It's been a long time since my last post, for this series of tutorials. Its time to resume and add new features on our simple project. As I have mentioned in previous posts, this series of posts is targeting mostly Maven and JavaEE7 newcomers, I welcome any questions or comments (and fixes) on the contents below. I promise I will try to keep up with the updates.
Git tag for this post?
What has changed from the previous post?
- Some comments and fixes on the code from readers have already been integrated.Thank you very much all for your tome.
- I have updated the Wildfly Application Server version from 8.1 to 8.2, so all the examples and code runs under the new server.
- I have also updated the versions of the Arquillian BOM (s), to the latest version which is now 1.1.7.Final
- I have also added a property under the sample-parent project that indicates the path that the various maven modules will download and use Wildfly server, automatically so that you don't have to download it on your own. The server will be automatically downloaded and extracted to the predefined path, as soon as you try to execute one of the unit tests from the previous posts (sample-services module)
Adding a JSF enabled war Maven Module on our ear
Eventually our project structure already featured a war (see sample-web) maven module. So there is no extra module introduced rather than changes on the existing pom.xml files of the parent and the module itself.
Step 1 changes on web.xml
Our application server is already bundled with the required libraries and settings in order to support applications that make use of the JSF 2.2 specification. Wildfly bundles Mojarra 2.2.8. What we have to do is just update some configuration descriptors (eventually only one). The most important is web.xml which now looks like this.
Step 2 Packaging of war and the skinny war issue
Our war module, is following a packaging scheme called skinny war. Please read the following page from the Apache maven war plugin. To cut a long story short, in order to reduce the overall size of our deploy able (ear), we package all the required libraries under a predefined folder on the ear level, usually is called \lib and we don't include libraries under the war's WEB-INF\lib folder. The only thing you need to do, is add those dependencies of your war to the ear level. Despite the fact that the overall 'hack' does not feel very maven like, it works if you follow the proposed configuration, but there are cases that skinny war packaging wont work. One of these is usually for JSF based JavaEE web applications where the implementation of the JSF widget engine should be packaged within the war's WEB-INF\lib.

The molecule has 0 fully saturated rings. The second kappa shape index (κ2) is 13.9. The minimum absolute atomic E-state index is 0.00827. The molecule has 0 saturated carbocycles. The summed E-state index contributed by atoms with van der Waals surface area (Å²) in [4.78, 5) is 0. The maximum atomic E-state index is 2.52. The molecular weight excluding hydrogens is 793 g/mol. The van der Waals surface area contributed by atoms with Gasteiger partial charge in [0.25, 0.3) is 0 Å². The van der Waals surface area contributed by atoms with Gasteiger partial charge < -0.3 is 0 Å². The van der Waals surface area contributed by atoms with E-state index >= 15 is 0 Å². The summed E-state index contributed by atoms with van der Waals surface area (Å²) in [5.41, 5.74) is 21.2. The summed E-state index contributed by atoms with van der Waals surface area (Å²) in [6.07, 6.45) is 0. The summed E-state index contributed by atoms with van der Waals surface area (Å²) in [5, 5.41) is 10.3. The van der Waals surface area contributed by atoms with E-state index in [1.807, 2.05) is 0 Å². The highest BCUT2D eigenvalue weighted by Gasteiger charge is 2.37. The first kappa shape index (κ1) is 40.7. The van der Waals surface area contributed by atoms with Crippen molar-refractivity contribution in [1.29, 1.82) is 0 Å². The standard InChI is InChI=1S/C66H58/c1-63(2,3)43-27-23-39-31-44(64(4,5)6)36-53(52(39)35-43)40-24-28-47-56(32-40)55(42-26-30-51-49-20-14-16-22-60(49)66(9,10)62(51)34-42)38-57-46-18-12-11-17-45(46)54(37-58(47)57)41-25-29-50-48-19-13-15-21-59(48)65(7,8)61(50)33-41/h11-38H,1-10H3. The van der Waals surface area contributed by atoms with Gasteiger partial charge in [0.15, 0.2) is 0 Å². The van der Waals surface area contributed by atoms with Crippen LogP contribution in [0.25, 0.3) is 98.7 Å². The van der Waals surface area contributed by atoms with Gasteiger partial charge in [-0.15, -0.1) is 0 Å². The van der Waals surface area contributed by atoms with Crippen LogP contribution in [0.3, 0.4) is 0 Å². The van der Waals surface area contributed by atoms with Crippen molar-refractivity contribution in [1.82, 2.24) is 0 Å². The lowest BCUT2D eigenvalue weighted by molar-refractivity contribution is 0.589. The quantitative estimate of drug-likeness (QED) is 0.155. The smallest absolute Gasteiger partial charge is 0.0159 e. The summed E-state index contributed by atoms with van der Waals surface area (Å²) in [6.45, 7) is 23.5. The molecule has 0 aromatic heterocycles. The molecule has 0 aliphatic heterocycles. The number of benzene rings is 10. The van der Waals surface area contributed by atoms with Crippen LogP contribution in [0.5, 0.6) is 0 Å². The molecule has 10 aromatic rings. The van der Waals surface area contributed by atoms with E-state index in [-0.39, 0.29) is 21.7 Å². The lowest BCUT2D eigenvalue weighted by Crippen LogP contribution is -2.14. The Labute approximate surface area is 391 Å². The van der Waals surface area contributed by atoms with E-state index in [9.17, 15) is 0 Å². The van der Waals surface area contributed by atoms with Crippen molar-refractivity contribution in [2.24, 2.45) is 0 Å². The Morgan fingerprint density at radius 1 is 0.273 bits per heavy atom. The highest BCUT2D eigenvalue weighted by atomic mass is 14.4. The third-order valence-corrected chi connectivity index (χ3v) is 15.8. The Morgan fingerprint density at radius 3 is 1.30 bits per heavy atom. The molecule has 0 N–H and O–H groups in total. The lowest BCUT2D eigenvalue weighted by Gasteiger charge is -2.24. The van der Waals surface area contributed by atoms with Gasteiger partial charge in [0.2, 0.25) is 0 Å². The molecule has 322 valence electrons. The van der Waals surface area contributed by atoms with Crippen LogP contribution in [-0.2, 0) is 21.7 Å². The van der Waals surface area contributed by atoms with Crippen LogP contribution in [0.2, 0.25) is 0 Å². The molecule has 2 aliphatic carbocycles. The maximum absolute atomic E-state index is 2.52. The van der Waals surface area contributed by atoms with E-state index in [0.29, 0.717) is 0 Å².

For our sample project, I am using the excellent and free Primefaces library, which I highly recommend for your next JSF based project. So I need to define a dependency on my war module for the primefaces jar but by pass the skinny war mechanism only for this jar, so that it is packaged in the right place. This is how we do it.
Step 3 Add some jsf love, a managed bean and an xhtml page with the appropriate tags.
Our code is just a small table, and a couple of tags from Primefaces. If you think that you need to read more about JSF 2.X please have a look on the following links
- JSF 2.2 tutorial by one of the JSF gods (BalusC)
- Primefaces documentation
- Primefaces Show Case
- The JavaEE tutorial - JSF 2.2 from Oracle
- JSF 2.2 examples
Step 4 Package and deploy to a running server.
Start your wildfly (you are expected to have one under your project-base dir and the subfolder servers
and then under the sample-parent project type.
mvn clean install -Ph2
You should have your demo JSF 2.2 enabled demo app, on http://localhost:8080/sample-web/ and see something like the following.
That's all, this will give you a simple start in order to expand on something more than a demo!
As always you will find the complete - example under tag post8 .